In addition to Bitcoin, the pool mines more than 40 coins. The commission, depending on the coin, ranges from 1% to 5%. As for Bitcoin, the pool takes 2.5% of the rewards as a commission, and payments are made once per day. Users must withdraw the earned money within 90 days, otherwise the pool will keep it for the development of the service.
Poolin is a pool owned by parent company Blockin that launched in 2017. The pool is popular among Bitcoin miners. Poolin offers quite a few coins to choose from: Ether, Bitcoin Cash (BCH), Bitcoin SV (BSV), Litecoin (LTC) and so on. Commission fees are not fixed; rather, they are set for each cryptocurrency separately, with a 2.5% fee for BTC.
The payment model depends on the chosen coin: PPS or Full Pay Per Share, known as FPPS. Under the latter method, the pool also distributes transaction fees among miners, which adds 10% to 20% to their income. This method is used to pay for Bitcoin mining.
A notable feature is that Poolin provides mining on ASICs and GPUs from Nvidia and AMD. The development team regularly updates the software every couple of weeks to ensure the stability of the service.
BTC.com is one of the largest international cryptocurrency mining pools. It’s controlled by well-known manufacturer of mining equipment Bitmain, which produces a line of ASIC miners under the Antminer brand. The China-based platform was launched in 2013.
The commission for each block mined by the pool is set at 4%. Besides Bitcoin, a number of other cryptocurrencies can be mined through BTC.com, including Bitcoin Cash and Litecoin. Mining pool representatives keep records of its users’ income.
AntPool is a Chinese project that was launched in 2014. Just like BTC.com, the pool is controlled by Bitmain. In addition to BTC, AntPool can mine seven more cryptocurrencies, including the privacy-oriented coins Dash and Monero (XMR).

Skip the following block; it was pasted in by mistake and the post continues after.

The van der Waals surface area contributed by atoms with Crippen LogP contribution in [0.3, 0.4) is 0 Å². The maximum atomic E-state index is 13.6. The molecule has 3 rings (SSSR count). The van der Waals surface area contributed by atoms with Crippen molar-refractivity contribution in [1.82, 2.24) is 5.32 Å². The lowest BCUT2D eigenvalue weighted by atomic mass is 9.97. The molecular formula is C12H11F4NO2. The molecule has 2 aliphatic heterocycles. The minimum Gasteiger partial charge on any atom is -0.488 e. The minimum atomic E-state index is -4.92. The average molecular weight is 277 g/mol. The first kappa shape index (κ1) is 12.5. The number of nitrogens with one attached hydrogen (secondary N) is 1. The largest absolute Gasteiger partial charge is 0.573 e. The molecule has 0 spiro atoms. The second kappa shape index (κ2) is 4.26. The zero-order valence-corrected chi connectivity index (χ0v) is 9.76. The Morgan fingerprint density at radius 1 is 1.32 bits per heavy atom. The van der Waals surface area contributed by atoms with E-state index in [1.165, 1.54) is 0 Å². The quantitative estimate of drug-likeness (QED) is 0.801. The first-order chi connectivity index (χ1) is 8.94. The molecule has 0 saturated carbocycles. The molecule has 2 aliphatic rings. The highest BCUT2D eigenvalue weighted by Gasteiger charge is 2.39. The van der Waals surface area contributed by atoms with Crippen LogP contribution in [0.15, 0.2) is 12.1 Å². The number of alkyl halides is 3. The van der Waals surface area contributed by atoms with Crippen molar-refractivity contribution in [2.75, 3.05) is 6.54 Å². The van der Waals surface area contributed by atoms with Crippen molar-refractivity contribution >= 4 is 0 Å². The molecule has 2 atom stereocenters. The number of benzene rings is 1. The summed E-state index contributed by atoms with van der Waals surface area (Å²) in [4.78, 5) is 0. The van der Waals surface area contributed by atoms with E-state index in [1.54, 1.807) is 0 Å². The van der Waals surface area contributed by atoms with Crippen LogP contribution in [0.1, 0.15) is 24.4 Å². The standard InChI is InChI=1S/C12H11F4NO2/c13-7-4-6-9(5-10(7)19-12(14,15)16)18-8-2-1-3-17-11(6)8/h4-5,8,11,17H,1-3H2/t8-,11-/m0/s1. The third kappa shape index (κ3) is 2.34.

Payments are made daily, and the service has low commissions, with some payments made with zero fees. In AntPool, payments are mainly made using the standard method, Pay Per Last N Share — or PPLNS — in which users get payments for the last share based on pool luck.
With this method, there is no fixed payment for the share, and the main issue is the speed of finding a block. When a pool uses the PPLNS method, the payment comes from “time shifts” between searching two blocks. It means that if the block is not found for a long time, the payment gradually increases.
A distinctive feature of the pool is the ability to work in “solo” mode — but not in the literal sense. The pool makes it possible to carry out “solo” mining through joint efforts. This means that the user whose rig has discovered the block will receive the payment.
SparkPool is registered in China and was launched in January 2018, and half a year later, the pool has entered the list of leaders in mining Ether. Additionally, SparkPool allows the mining of coins such as Nervos’ Common Knowledge Base (CKB), Grin, and Beam.
Mining takes place using the Ethash algorithm, and payments occur using the PPS+ method. Payments are made every day, based on Singapore Standard Time, and the minimum amount for payments is 0.1 ETH. On the 28th of every month, funds are withdrawn automatically if the balance is more than 0.0105 ETH, and the withdrawal fee is 1%.
Registering with the pool is optional. Users can mine anonymously, but if so, not all the functions of the pool will be available.
Ethermine is one of the most popular pools dedicated to Ether mining. This pool is the largest for Ethereum. Pool servers are located in Europe, Asia and the United States.
The pool uses the PPLNS payout model. The minimum payment amount is the equivalent of 0.5 ETH, and the maximum amount is 10 ETH. There is no commission for the withdrawal of funds, and payment comes instantly if the blockchain network is stable. The pool is intended only for mining cryptocurrency on GPU processors.
SpiderPool is a five-year-old Chinese project that only supports four coins: ETH, BTC, BSV and BCH. Nevertheless, the pool is quite popular among Ether miners.
There is not much information available for non-Chinese users, but the pool’s commission is 2%. The minimum payout amount depends on the coin, but once per week, users can apply for an amount that is below the minimum threshold. Otherwise, payments are made automatically once per day.
Nanopool specializes in coins that are mostly mined using GPU cards. Currently, Ether, Ethereum Classic (ETC), Zcash (ZEC), Monero, Ravencoin (RVN) and Pascal (PASC) mining are supported. The pool allows users to mine not only a single cryptocurrency but also two different cryptocurrencies simultaneously, with a proportional distribution of power between them. Like any other mining pool, Nanopool has a fee that is charged based on the income of its users. The pool uses the PPLNS payment method.